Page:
Texting & Driving in Los Angeles? If Someone Dies, You Could Be Facing Jail Time
Distracted driving is a hot topic these days. Both the federal and state governments have gone to great measures to ensure the public is aware of the dangers it imposes. In 2009, a law took effect in California (Wireless Communications Device Law) that made it illegal to “write, send, or read text-based communication on an electronic wireless communications device, such as a cell phone, while driving a motor vehicle.” If you are caught breaking this rule, you may be looking at a traffic citation. However, if you are texting and driving and cause a deadly crash, the punishment could be far worse.
If you have been accused of vehicular manslaughter following a texting and driving accident, understand that the prosecution will be looking to make an example of you.
Understanding California Penal Code 192(c)
Vehicular manslaughter can be defined generally as a criminal offense involving the death of another person caused by illegal driving, negligence, reckless driving, or intoxication. In California, there are different laws that apply depending on whether you were drunk at the time. If you were not intoxicated, your case may fall under Penal Code 192(c), which is vehicular manslaughter, not involving drugs or alcohol. Individuals can be punished under this law if they are found to have driven in an unlawful way, participated in dangerous driving behavior, or purposely caused a crash for financial gain.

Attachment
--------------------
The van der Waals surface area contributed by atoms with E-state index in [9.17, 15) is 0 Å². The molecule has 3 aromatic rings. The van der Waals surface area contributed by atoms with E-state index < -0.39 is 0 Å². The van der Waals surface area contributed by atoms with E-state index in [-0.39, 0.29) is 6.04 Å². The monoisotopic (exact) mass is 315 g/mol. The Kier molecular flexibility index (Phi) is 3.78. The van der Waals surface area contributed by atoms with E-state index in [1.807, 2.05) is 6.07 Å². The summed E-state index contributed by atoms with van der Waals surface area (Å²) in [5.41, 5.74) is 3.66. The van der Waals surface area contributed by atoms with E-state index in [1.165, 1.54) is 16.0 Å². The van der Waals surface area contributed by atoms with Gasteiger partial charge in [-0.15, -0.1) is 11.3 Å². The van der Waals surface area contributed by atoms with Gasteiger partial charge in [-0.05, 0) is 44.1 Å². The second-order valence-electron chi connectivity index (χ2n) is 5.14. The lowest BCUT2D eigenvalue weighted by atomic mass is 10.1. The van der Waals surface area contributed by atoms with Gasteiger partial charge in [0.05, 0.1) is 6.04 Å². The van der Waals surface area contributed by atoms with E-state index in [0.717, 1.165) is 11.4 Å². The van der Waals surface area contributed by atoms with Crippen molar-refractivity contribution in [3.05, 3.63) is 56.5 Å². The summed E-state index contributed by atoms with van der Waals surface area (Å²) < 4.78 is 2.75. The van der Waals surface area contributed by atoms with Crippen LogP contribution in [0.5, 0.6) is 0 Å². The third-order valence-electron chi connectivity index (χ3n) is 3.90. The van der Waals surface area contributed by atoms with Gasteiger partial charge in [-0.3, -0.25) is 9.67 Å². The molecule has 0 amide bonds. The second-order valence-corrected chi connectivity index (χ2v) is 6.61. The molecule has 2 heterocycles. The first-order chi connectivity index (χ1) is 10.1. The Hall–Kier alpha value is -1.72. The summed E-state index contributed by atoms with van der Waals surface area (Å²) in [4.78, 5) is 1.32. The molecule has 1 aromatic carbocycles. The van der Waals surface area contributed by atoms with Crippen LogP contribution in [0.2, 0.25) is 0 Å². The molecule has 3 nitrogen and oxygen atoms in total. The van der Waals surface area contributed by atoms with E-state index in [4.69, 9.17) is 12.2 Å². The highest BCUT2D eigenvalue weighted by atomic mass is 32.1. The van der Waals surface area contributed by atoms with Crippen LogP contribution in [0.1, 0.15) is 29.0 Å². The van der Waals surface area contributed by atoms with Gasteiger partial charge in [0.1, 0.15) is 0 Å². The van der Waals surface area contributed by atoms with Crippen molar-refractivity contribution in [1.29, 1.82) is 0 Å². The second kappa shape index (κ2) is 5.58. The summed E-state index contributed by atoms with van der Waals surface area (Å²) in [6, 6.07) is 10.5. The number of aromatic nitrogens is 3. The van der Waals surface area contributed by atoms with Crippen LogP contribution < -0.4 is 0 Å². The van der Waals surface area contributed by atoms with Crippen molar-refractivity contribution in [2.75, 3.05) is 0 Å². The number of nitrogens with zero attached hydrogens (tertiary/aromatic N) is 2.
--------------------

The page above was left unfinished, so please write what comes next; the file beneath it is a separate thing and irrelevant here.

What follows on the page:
This crime is very serious and can be tried as a misdemeanor or felony. If the case is charged as a felony, you could be looking at years in prison.
Getting Legal Help
Just because you have been charged with California vehicular manslaughter, doesn’t mean you are automatically guilty. Robert Ernenwein, a Torrance criminal defense lawyer, will review your case and build a strong defense on your behalf. He may be able to show that you were not driving negligently at the time of the crash, or he may be able to prove that there was some other cause. Depending on the situation, there is a chance that he can get your charge lessened to a misdemeanor instead of a felony.